McKinsey & Company, the global management consulting firm, has estimated that annual global spending within the metaverse could reach $5 trillion by 2030 across domains as broad as gaming, social, fitness, commerce, and remote learning.
It has been reported that the question of how to define and build technology with such broad capabilities is in flux. While a number of games, such as Roblox, Fortnite, and Minecraft, have been hailed as early examples of successful metaverse platforms, a more holistic approach would see unrestricted interaction for players across these games.
However, interoperability between metaverse platforms is one key component that should be considered. While only recently entering the public lexicon, the metaverse is not a new concept. The term was originally used to describe a fictional break from reality in Neil Stevenson’s Snow Crash. The popularity of digital entertainment surged massively during the pandemic.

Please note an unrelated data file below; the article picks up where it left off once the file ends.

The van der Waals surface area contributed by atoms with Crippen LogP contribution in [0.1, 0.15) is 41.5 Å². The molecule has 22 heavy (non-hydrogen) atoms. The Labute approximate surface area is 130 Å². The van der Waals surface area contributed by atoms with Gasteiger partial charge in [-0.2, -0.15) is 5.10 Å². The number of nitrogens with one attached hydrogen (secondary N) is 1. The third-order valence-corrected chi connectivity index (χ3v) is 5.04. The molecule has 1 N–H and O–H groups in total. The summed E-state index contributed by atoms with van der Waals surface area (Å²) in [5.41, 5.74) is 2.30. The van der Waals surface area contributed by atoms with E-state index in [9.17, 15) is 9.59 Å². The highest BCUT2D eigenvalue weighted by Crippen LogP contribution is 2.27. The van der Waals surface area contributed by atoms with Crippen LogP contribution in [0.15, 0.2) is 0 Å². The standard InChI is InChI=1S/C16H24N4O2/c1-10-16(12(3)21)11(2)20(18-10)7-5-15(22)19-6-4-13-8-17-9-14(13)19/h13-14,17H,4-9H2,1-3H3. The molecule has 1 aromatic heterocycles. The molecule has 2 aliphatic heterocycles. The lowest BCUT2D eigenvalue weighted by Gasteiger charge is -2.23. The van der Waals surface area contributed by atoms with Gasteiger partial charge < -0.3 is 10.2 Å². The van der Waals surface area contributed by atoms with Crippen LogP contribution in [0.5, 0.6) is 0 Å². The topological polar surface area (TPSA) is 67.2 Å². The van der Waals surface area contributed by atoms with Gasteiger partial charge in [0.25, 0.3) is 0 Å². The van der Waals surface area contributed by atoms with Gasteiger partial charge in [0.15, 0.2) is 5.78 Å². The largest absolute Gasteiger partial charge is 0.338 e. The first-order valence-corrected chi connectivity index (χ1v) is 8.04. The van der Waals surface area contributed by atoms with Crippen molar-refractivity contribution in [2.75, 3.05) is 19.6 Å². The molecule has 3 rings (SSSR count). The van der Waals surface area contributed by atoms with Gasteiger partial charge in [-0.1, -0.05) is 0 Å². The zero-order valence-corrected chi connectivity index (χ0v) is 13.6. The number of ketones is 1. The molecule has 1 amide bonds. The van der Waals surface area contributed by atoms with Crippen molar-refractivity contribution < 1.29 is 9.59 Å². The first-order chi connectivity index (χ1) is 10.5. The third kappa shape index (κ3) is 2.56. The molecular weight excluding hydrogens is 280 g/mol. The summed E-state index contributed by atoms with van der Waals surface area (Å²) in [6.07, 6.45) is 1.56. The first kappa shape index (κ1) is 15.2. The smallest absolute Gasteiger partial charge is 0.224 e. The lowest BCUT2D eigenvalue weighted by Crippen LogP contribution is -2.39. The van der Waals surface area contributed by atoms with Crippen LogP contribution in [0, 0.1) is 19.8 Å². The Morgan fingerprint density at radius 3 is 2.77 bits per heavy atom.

The report said that from games like Among Us to services like Netflix Party and Zoom, the opportunity to socialize virtually was highly appealing to many during a time of deep isolation. These changes have fundamentally reshaped our ideas of how we socialize and work together, with enduring habits formed in connecting and collaborating virtually — an important factor accelerating engagement with the metaverse.
Thus, virtual experiences such as Travis Scott’s Fortnite concert have made positive steps forward in developing in-game socially immersive experiences. A multi-platform hypersocial virtual experience has yet to reach the market.